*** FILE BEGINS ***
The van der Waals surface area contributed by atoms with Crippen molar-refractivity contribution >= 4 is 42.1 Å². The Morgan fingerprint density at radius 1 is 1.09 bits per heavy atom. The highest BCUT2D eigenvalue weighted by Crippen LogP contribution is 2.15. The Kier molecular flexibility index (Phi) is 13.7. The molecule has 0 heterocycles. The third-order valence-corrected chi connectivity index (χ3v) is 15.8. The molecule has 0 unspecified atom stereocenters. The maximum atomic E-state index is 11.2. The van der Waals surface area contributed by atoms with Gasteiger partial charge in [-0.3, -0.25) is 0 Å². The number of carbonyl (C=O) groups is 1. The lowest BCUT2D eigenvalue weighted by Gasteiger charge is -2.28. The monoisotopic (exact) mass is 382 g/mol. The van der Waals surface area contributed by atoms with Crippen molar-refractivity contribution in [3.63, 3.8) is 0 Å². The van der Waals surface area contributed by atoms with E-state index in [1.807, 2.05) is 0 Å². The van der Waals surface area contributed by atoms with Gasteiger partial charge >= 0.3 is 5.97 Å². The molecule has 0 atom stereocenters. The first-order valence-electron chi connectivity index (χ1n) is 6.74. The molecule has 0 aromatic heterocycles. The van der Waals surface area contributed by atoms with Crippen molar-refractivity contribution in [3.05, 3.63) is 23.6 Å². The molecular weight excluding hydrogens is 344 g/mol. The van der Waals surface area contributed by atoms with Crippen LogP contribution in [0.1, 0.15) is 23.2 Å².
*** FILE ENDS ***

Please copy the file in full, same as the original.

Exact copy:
The van der Waals surface area contributed by atoms with Crippen molar-refractivity contribution >= 4 is 42.1 Å². The Morgan fingerprint density at radius 1 is 1.09 bits per heavy atom. The highest BCUT2D eigenvalue weighted by Crippen LogP contribution is 2.15. The Kier molecular flexibility index (Phi) is 13.7. The molecule has 0 heterocycles. The third-order valence-corrected chi connectivity index (χ3v) is 15.8. The molecule has 0 unspecified atom stereocenters. The maximum atomic E-state index is 11.2. The van der Waals surface area contributed by atoms with Gasteiger partial charge in [-0.3, -0.25) is 0 Å². The number of carbonyl (C=O) groups is 1. The lowest BCUT2D eigenvalue weighted by Gasteiger charge is -2.28. The monoisotopic (exact) mass is 382 g/mol. The van der Waals surface area contributed by atoms with Crippen molar-refractivity contribution in [3.63, 3.8) is 0 Å². The van der Waals surface area contributed by atoms with E-state index in [1.807, 2.05) is 0 Å². The van der Waals surface area contributed by atoms with Gasteiger partial charge >= 0.3 is 5.97 Å². The molecule has 0 atom stereocenters. The first-order valence-electron chi connectivity index (χ1n) is 6.74. The molecule has 0 aromatic heterocycles. The van der Waals surface area contributed by atoms with Crippen molar-refractivity contribution in [3.05, 3.63) is 23.6 Å². The molecular weight excluding hydrogens is 344 g/mol. The van der Waals surface area contributed by atoms with Crippen LogP contribution in [0.1, 0.15) is 23.2 Å².